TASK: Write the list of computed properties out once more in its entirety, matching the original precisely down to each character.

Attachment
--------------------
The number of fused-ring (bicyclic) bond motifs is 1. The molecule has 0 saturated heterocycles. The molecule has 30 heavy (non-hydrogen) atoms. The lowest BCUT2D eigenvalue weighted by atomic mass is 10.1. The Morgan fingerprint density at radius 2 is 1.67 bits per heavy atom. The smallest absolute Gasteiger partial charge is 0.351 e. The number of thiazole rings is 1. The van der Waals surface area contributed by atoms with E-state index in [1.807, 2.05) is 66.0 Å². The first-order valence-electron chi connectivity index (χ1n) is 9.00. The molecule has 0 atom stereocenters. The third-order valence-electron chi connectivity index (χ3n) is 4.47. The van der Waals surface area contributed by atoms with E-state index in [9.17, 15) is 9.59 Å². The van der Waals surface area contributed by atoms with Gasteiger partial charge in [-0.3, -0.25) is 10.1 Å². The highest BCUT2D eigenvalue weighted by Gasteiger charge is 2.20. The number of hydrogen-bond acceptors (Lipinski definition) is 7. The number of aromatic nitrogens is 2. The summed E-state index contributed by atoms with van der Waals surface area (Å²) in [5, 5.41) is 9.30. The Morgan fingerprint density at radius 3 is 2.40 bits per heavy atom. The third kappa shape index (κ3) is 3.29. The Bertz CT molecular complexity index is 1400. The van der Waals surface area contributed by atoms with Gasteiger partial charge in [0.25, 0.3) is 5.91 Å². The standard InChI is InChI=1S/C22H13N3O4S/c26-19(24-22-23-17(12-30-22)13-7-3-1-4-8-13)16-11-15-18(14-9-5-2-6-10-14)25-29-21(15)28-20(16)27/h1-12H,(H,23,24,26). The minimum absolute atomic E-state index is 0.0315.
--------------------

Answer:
The number of fused-ring (bicyclic) bond motifs is 1. The molecule has 0 saturated heterocycles. The molecule has 30 heavy (non-hydrogen) atoms. The lowest BCUT2D eigenvalue weighted by atomic mass is 10.1. The Morgan fingerprint density at radius 2 is 1.67 bits per heavy atom. The smallest absolute Gasteiger partial charge is 0.351 e. The number of thiazole rings is 1. The van der Waals surface area contributed by atoms with E-state index in [1.807, 2.05) is 66.0 Å². The first-order valence-electron chi connectivity index (χ1n) is 9.00. The molecule has 0 atom stereocenters. The third-order valence-electron chi connectivity index (χ3n) is 4.47. The van der Waals surface area contributed by atoms with E-state index in [9.17, 15) is 9.59 Å². The van der Waals surface area contributed by atoms with Gasteiger partial charge in [-0.3, -0.25) is 10.1 Å². The highest BCUT2D eigenvalue weighted by Gasteiger charge is 2.20. The number of hydrogen-bond acceptors (Lipinski definition) is 7. The number of aromatic nitrogens is 2. The summed E-state index contributed by atoms with van der Waals surface area (Å²) in [5, 5.41) is 9.30. The Morgan fingerprint density at radius 3 is 2.40 bits per heavy atom. The third kappa shape index (κ3) is 3.29. The Bertz CT molecular complexity index is 1400. The van der Waals surface area contributed by atoms with Gasteiger partial charge in [0.25, 0.3) is 5.91 Å². The standard InChI is InChI=1S/C22H13N3O4S/c26-19(24-22-23-17(12-30-22)13-7-3-1-4-8-13)16-11-15-18(14-9-5-2-6-10-14)25-29-21(15)28-20(16)27/h1-12H,(H,23,24,26). The minimum absolute atomic E-state index is 0.0315.